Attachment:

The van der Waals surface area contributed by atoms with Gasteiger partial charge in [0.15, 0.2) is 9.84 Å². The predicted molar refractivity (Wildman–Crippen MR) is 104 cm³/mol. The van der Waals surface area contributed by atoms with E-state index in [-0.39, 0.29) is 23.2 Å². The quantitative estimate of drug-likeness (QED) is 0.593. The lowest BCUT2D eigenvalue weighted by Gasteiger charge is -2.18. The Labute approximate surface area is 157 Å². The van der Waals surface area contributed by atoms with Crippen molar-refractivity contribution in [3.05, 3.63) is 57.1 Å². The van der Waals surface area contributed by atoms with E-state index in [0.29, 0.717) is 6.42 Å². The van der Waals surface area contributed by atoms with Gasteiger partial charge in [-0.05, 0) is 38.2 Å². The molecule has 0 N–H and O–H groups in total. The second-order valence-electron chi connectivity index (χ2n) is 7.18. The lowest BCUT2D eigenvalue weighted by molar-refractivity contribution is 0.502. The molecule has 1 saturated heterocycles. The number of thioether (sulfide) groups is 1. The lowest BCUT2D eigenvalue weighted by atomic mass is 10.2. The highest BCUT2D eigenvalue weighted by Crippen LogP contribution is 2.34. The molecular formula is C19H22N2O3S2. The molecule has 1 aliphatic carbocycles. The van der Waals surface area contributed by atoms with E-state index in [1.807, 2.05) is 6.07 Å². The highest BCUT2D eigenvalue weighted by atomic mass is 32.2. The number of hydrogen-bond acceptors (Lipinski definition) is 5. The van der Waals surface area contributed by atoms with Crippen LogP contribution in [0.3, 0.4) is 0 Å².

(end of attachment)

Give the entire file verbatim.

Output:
The van der Waals surface area contributed by atoms with Gasteiger partial charge in [0.15, 0.2) is 9.84 Å². The predicted molar refractivity (Wildman–Crippen MR) is 104 cm³/mol. The van der Waals surface area contributed by atoms with E-state index in [-0.39, 0.29) is 23.2 Å². The quantitative estimate of drug-likeness (QED) is 0.593. The lowest BCUT2D eigenvalue weighted by Gasteiger charge is -2.18. The Labute approximate surface area is 157 Å². The van der Waals surface area contributed by atoms with Crippen molar-refractivity contribution in [3.05, 3.63) is 57.1 Å². The van der Waals surface area contributed by atoms with E-state index in [0.29, 0.717) is 6.42 Å². The van der Waals surface area contributed by atoms with Gasteiger partial charge in [-0.05, 0) is 38.2 Å². The molecule has 0 N–H and O–H groups in total. The second-order valence-electron chi connectivity index (χ2n) is 7.18. The lowest BCUT2D eigenvalue weighted by molar-refractivity contribution is 0.502. The molecule has 1 saturated heterocycles. The number of thioether (sulfide) groups is 1. The lowest BCUT2D eigenvalue weighted by atomic mass is 10.2. The highest BCUT2D eigenvalue weighted by Crippen LogP contribution is 2.34. The molecular formula is C19H22N2O3S2. The molecule has 1 aliphatic carbocycles. The van der Waals surface area contributed by atoms with E-state index in [1.807, 2.05) is 6.07 Å². The highest BCUT2D eigenvalue weighted by atomic mass is 32.2. The number of hydrogen-bond acceptors (Lipinski definition) is 5. The van der Waals surface area contributed by atoms with Crippen LogP contribution in [0.3, 0.4) is 0 Å².